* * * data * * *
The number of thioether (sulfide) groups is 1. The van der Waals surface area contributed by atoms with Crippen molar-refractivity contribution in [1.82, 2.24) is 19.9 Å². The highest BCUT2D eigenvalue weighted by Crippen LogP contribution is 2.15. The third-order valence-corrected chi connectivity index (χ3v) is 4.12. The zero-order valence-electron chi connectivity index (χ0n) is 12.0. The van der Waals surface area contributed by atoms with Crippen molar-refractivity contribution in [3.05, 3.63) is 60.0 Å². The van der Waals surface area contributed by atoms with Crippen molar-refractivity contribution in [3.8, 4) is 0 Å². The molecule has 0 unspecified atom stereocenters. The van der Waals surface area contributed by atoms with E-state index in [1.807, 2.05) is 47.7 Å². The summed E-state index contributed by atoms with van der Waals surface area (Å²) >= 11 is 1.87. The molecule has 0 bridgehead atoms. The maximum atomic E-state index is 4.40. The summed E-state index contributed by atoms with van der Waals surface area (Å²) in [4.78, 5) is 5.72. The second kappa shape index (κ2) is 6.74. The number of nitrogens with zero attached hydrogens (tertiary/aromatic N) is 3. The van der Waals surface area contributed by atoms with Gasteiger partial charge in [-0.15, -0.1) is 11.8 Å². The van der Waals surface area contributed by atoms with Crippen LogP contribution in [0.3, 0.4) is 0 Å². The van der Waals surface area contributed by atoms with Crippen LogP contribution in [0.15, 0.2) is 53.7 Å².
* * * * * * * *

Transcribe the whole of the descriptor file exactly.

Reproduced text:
The number of thioether (sulfide) groups is 1. The van der Waals surface area contributed by atoms with Crippen molar-refractivity contribution in [1.82, 2.24) is 19.9 Å². The highest BCUT2D eigenvalue weighted by Crippen LogP contribution is 2.15. The third-order valence-corrected chi connectivity index (χ3v) is 4.12. The zero-order valence-electron chi connectivity index (χ0n) is 12.0. The van der Waals surface area contributed by atoms with Crippen molar-refractivity contribution in [3.05, 3.63) is 60.0 Å². The van der Waals surface area contributed by atoms with Crippen molar-refractivity contribution in [3.8, 4) is 0 Å². The molecule has 0 unspecified atom stereocenters. The van der Waals surface area contributed by atoms with E-state index in [1.807, 2.05) is 47.7 Å². The summed E-state index contributed by atoms with van der Waals surface area (Å²) >= 11 is 1.87. The molecule has 0 bridgehead atoms. The maximum atomic E-state index is 4.40. The summed E-state index contributed by atoms with van der Waals surface area (Å²) in [4.78, 5) is 5.72. The second kappa shape index (κ2) is 6.74. The number of nitrogens with zero attached hydrogens (tertiary/aromatic N) is 3. The van der Waals surface area contributed by atoms with Gasteiger partial charge in [-0.15, -0.1) is 11.8 Å². The van der Waals surface area contributed by atoms with Crippen LogP contribution in [0.3, 0.4) is 0 Å². The van der Waals surface area contributed by atoms with Crippen LogP contribution in [0.15, 0.2) is 53.7 Å².